Background: The impact of treatment with vasodilators on the survival of patients with pulmonary arterial hypertension (PAH) remains uncertain. Despite several clinical trials have been carried out in the last 15 years, their primary objective was not to assess mortality but the changes on surrogate end points. Methods and results: We reviewed the results of all clinical trials with vasodilators in PAH and the main results of different metaanalysis. Clinical trials and systematic reviews confirm that vasodilator therapies in patients with PAH who are non-vasoreactive produce a consistent, statistically significant but a marginal effect on exercise capacity assessed by the six-minute walk test. The weighted mean difference (95% CI) achieved with epoprostenol (EPO) or other prostacyclin analogues (PCA), endothelin receptor antagonists (ETRA) and phosphodiesterase-type-5 inhibitors (PDE5-I) was 35.4 m (17.3-53.5), 46.1 m (38.1-54.2) and 33.8 m (24.8-42.7), respectively. When considering the cumulative effects within each drug family, no class of drug produced a statistically significant reduction in all cause mortality. The relative risk rates (95% CI) conferred by EPO or PCA, ETRA and PDE5-I were 0.66 (0.36-1.21), 0.48 (0.19-1.23) and 0.65 (0.16-2.67), respectively. Interpretation: Further trials utilizing similar classes of drugs, and following similar trial designs are unlikely to yield different results or offer any more clinical benefits. Given that PAH is a fatal disease this raises concerns about whether they are ethical to conduct or not. Future trials will need to utilize clinical endpoints rather than the ones that are easy to administer and will need to include longer durations of study and other strategies to test the durability of effect.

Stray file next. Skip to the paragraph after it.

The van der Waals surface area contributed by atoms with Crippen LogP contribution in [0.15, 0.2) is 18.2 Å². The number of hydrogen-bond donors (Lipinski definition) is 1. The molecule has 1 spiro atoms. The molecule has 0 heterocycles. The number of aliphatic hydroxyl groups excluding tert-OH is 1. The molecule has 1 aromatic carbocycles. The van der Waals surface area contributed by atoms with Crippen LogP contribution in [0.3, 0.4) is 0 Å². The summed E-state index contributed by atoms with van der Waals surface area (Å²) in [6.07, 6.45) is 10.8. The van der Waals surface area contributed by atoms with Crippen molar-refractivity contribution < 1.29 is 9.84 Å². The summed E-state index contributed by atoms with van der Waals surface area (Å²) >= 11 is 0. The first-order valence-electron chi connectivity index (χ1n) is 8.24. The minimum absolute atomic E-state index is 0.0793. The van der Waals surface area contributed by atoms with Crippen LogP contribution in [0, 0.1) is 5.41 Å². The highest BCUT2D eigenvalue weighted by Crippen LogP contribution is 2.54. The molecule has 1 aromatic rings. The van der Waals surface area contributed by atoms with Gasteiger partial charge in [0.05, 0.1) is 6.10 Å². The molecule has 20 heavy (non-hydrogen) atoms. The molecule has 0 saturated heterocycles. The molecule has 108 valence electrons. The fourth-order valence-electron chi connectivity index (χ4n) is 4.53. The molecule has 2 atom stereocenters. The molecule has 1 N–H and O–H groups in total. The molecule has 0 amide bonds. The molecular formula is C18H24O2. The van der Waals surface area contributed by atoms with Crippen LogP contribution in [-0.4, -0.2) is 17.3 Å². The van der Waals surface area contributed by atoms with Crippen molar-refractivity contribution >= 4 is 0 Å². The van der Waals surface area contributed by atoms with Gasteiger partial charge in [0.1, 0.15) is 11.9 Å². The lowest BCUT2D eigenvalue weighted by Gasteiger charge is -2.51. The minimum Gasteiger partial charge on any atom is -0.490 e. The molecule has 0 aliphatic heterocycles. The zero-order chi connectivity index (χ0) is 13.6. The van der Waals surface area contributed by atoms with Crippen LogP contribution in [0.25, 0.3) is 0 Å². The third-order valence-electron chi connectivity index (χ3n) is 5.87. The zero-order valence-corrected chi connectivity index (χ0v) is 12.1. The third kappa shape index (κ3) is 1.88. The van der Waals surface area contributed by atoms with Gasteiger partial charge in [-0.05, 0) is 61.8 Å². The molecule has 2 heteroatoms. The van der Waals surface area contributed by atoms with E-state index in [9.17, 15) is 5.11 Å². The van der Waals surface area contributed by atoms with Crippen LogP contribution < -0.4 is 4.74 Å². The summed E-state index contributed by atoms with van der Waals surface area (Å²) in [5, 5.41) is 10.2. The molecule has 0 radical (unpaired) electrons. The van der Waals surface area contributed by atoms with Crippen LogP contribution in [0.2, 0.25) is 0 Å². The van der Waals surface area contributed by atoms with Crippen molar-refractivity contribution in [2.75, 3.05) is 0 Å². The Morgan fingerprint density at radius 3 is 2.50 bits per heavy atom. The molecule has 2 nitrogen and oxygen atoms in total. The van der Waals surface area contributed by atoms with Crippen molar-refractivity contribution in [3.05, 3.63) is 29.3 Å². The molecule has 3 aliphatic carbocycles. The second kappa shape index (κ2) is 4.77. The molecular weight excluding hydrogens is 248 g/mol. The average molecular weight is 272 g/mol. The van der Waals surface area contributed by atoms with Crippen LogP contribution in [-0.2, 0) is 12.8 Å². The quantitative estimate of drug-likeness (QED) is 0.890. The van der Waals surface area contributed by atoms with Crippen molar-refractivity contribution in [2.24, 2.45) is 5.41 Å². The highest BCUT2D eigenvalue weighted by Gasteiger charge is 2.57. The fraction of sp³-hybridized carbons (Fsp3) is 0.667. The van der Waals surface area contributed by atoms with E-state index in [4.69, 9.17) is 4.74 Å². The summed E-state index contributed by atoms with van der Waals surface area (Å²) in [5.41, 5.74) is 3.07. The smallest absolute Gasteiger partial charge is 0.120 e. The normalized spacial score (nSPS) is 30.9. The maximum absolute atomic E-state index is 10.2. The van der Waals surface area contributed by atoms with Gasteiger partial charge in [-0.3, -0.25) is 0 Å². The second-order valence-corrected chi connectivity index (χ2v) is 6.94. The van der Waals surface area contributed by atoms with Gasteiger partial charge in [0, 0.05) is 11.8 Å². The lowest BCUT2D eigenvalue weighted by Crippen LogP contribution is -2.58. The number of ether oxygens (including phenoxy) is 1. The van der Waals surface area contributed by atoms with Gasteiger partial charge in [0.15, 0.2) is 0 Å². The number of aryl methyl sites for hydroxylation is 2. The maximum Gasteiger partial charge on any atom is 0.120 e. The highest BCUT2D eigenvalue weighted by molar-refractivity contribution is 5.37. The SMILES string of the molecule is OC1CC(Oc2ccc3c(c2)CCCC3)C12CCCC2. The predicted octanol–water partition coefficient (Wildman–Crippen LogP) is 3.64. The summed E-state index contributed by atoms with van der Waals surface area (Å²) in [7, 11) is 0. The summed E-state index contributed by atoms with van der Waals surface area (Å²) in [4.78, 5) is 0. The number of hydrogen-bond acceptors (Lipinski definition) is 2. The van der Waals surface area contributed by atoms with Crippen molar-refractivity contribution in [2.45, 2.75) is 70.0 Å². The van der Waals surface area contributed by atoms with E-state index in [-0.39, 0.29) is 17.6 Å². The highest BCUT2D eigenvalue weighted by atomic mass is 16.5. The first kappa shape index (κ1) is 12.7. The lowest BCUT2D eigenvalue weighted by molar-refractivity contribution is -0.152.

Keywords: Pulmonary arterial hypertension, metanalysis, Vasodilators, Prognosis, Hemodynamics, non-vasoreactive, epoprostenol (EPO), endothelin receptor antagonists (ETRA), phosphodiesterase-type-5 inhibitors (PDE5-I), fatal disease